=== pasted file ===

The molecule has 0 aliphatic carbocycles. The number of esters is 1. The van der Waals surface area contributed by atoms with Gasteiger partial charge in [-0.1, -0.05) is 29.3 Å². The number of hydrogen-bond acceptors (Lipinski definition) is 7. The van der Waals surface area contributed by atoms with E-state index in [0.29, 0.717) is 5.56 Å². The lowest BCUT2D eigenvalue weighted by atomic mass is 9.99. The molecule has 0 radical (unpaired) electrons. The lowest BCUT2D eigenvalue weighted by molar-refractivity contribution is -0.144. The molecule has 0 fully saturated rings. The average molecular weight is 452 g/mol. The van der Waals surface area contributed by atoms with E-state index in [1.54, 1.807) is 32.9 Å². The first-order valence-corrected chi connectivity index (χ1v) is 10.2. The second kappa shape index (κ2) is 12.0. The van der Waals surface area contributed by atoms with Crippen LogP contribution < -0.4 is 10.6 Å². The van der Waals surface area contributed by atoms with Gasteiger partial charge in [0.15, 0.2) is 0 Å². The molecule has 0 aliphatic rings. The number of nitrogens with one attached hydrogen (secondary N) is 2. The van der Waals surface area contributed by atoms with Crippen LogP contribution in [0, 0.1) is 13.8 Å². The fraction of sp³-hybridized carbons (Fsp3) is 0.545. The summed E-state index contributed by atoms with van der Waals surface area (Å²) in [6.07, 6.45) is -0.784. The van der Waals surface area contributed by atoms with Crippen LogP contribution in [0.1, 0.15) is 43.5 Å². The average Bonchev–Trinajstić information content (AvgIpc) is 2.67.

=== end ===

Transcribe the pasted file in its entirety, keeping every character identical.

The molecule has 0 aliphatic carbocycles. The number of esters is 1. The van der Waals surface area contributed by atoms with Gasteiger partial charge in [-0.1, -0.05) is 29.3 Å². The number of hydrogen-bond acceptors (Lipinski definition) is 7. The van der Waals surface area contributed by atoms with E-state index in [0.29, 0.717) is 5.56 Å². The lowest BCUT2D eigenvalue weighted by atomic mass is 9.99. The molecule has 0 radical (unpaired) electrons. The lowest BCUT2D eigenvalue weighted by molar-refractivity contribution is -0.144. The molecule has 0 fully saturated rings. The average molecular weight is 452 g/mol. The van der Waals surface area contributed by atoms with E-state index in [1.54, 1.807) is 32.9 Å². The first-order valence-corrected chi connectivity index (χ1v) is 10.2. The second kappa shape index (κ2) is 12.0. The van der Waals surface area contributed by atoms with Crippen LogP contribution < -0.4 is 10.6 Å². The van der Waals surface area contributed by atoms with Gasteiger partial charge in [0.15, 0.2) is 0 Å². The molecule has 0 aliphatic rings. The number of nitrogens with one attached hydrogen (secondary N) is 2. The van der Waals surface area contributed by atoms with Crippen LogP contribution in [0, 0.1) is 13.8 Å². The fraction of sp³-hybridized carbons (Fsp3) is 0.545. The summed E-state index contributed by atoms with van der Waals surface area (Å²) in [6.07, 6.45) is -0.784. The van der Waals surface area contributed by atoms with Crippen LogP contribution in [0.1, 0.15) is 43.5 Å². The average Bonchev–Trinajstić information content (AvgIpc) is 2.67.